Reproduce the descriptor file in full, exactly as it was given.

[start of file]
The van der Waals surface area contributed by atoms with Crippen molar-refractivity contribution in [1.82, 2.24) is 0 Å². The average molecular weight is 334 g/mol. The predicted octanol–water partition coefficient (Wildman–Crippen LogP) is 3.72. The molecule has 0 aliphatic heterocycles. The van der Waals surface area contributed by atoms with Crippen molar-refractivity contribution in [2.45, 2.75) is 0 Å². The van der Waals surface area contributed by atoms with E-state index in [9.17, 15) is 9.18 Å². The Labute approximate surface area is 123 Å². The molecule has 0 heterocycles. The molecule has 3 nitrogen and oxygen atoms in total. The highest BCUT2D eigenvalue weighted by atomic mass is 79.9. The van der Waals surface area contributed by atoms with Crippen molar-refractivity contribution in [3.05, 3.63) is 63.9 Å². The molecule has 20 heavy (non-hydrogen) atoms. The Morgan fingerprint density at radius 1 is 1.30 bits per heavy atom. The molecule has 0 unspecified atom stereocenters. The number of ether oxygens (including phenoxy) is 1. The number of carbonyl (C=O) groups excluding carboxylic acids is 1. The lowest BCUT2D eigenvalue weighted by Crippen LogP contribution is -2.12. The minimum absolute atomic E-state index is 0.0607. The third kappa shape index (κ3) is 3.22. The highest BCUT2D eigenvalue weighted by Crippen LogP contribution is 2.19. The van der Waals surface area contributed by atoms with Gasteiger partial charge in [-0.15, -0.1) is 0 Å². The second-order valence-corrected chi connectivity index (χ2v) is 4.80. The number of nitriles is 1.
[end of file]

The van der Waals surface area contributed by atoms with Crippen molar-refractivity contribution in [1.82, 2.24) is 0 Å². The average molecular weight is 334 g/mol. The predicted octanol–water partition coefficient (Wildman–Crippen LogP) is 3.72. The molecule has 0 aliphatic heterocycles. The van der Waals surface area contributed by atoms with Crippen molar-refractivity contribution in [2.45, 2.75) is 0 Å². The van der Waals surface area contributed by atoms with E-state index in [9.17, 15) is 9.18 Å². The Labute approximate surface area is 123 Å². The molecule has 0 heterocycles. The molecule has 3 nitrogen and oxygen atoms in total. The highest BCUT2D eigenvalue weighted by atomic mass is 79.9. The van der Waals surface area contributed by atoms with Crippen molar-refractivity contribution in [3.05, 3.63) is 63.9 Å². The molecule has 20 heavy (non-hydrogen) atoms. The Morgan fingerprint density at radius 1 is 1.30 bits per heavy atom. The molecule has 0 unspecified atom stereocenters. The number of ether oxygens (including phenoxy) is 1. The number of carbonyl (C=O) groups excluding carboxylic acids is 1. The lowest BCUT2D eigenvalue weighted by Crippen LogP contribution is -2.12. The minimum absolute atomic E-state index is 0.0607. The third kappa shape index (κ3) is 3.22. The highest BCUT2D eigenvalue weighted by Crippen LogP contribution is 2.19. The van der Waals surface area contributed by atoms with Gasteiger partial charge in [-0.15, -0.1) is 0 Å². The second-order valence-corrected chi connectivity index (χ2v) is 4.80. The number of nitriles is 1.